Fossil suction feeding surprise reported ScienceDaily 11 September 2019 and Science Advances 11 September 2019, doi: 10.1126/sciadv.aax2742.

Bony ray-finned fishes, such as bass, perch and carp, feed by using a method called suction feeding, where they are able to catch prey by sucking water into their mouths and then funnelling the water out through their gills. To do this they must be able to expand their mouth cavity using flexible gill arches and joints. This method of feeding is believed to “a classic innovation of ray-finned fishes” that enabled them to evolve successfully into many different kinds and exploit different sources of food.

Scientists at University of Chicago have used scans of a well-preserved shark fossil to construct of a 3D model of its head and study how it ate its food. The shark is named Tristychius arcuatus and was found in ironstone nodules around the Firth of Forth near Edinburgh, Scotland, dated as 355 million years old.

Their model showed that T. arcuatus was capable of high-performance suction feeding. According to ScienceDaily this “provided Tristychius with access to previously untapped food resources, such as prey taking refuge in shallow burrows or otherwise difficult-to-capture schools of shrimp or juvenile fish, around 50 million years before bony fish caught on to the same technique.”

Michael Coates of University of Chicago, who led the study, explained: “Among today’s aquatic vertebrates, suction feeding is widespread, and is often cited as a key factor contributing to the spectacular evolutionary success of ray-finned fishes. But here we show that high-performance aquatic suction feeding first appeared in one of the earliest known sharks.”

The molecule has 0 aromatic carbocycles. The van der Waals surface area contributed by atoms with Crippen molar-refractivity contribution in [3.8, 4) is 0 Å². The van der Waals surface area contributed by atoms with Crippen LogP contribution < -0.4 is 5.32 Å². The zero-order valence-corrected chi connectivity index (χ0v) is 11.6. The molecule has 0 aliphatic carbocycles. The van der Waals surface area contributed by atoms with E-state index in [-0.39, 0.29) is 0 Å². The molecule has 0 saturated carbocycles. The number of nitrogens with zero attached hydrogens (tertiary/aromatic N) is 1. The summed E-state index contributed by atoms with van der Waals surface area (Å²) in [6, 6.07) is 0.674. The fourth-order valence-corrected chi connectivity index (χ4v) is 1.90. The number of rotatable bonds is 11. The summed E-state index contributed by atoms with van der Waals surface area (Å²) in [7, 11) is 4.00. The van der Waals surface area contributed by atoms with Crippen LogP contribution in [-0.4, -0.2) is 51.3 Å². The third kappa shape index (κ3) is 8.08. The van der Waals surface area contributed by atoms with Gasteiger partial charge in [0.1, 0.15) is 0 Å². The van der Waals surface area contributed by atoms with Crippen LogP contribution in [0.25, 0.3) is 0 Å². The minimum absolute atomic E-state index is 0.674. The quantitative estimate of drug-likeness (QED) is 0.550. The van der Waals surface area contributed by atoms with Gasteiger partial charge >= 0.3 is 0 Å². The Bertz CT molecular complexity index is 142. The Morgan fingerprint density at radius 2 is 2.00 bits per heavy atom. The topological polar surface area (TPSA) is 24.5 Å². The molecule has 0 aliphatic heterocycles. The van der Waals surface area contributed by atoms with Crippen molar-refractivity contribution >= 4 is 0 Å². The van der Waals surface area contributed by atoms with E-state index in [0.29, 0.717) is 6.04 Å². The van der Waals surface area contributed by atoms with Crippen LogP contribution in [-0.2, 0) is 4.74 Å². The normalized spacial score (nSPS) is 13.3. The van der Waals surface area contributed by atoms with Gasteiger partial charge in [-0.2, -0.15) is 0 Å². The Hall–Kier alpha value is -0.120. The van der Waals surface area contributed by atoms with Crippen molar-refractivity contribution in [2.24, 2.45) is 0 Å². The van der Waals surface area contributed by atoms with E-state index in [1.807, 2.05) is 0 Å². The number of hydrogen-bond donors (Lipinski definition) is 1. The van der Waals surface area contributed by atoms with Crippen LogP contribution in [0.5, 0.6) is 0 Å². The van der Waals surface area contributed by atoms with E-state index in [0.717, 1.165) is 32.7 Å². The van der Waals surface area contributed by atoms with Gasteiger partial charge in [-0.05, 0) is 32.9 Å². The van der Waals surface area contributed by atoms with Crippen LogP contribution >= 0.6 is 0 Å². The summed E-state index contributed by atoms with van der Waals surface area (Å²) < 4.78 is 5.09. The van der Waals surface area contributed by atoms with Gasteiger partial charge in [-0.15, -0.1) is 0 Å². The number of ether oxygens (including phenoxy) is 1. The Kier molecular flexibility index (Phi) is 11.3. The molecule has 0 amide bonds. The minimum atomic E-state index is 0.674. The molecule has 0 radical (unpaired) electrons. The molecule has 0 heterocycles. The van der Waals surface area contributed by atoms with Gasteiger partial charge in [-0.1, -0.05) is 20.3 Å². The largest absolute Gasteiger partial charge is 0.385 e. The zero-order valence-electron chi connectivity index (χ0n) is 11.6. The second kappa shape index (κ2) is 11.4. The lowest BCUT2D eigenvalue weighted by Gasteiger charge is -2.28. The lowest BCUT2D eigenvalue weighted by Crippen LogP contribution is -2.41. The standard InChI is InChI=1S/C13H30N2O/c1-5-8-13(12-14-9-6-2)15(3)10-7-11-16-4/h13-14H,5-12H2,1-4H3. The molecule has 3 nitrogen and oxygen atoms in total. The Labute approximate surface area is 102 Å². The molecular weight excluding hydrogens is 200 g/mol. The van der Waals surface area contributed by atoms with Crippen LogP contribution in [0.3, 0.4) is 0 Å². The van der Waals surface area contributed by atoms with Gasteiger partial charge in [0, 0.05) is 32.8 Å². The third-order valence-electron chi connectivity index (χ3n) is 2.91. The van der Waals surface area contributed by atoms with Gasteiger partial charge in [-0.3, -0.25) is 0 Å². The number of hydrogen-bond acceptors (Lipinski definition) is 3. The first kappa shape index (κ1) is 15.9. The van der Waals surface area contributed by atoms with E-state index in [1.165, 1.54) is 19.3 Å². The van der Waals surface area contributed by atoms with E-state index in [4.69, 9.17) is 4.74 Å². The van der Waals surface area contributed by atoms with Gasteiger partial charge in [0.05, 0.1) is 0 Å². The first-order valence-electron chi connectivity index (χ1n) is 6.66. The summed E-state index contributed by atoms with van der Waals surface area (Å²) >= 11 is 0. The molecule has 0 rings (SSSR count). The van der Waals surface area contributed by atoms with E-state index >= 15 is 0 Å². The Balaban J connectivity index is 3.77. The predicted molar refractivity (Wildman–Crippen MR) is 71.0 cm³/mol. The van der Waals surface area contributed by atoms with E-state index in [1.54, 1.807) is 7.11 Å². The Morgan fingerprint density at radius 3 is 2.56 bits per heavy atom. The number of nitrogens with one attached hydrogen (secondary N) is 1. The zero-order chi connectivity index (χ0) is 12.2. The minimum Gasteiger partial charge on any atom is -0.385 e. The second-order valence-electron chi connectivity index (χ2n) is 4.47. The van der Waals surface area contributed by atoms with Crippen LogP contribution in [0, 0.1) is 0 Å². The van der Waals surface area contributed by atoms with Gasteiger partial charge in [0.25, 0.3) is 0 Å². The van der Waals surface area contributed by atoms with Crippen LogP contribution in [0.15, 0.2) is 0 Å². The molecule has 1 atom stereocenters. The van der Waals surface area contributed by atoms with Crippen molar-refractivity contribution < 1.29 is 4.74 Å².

The researchers note that some living sharks have suction feeding. Coates went on to comment: “These particular sharks were doing something sophisticated and new. Here we have the earliest evidence of this key innovation that’s been so important for multiple groups of fishes and has evolved repeatedly.”


Editorial Comment: Both remarkably clever and remarkably stupid at the same time. The really clever thing these researchers have done with their scans and reconstruction methods will help palaeontologists learn more about the function of extinct animals. However, their conclusions are full of blind evolutionary assumptions that are just wishful thinking, and anything but scientific observations.

This fossil shark already had a fully formed suction feeding apparatus and there is absolutely no evidence it ever had another kind of jaw movement in the past. At no time do these scientists explain how fish with simple snapping jaws converted them into the suction feeding apparatus, or how the fish knew how to use their newly formed suction feeding apparatus, or how to exploit any new sources of food.

Furthermore, many sharks with snapping jaws function very well without suction feeding – think of the great white shark. Calling something a sophisticated key innovation, at the same time as you believe it happened by chance random processes is blind faith.

Finding complex structures in fossil sharks and some living sharks is no surprise to us, since God’s Word in Genesis tells us that God made all living things as fully functioning creatures in separate kinds. Therefore, scientific research is revealing that each kind is a unique combination of non-unique fully functional parts. Claiming the structure repeatedly evolved adds yet another blind faith belief to explain why creatures that are not closely related on the evolutionary tree of life have the same structures and functions.

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Evidence News vol. 19, No. 16
9 October 2019
Creation Research Australia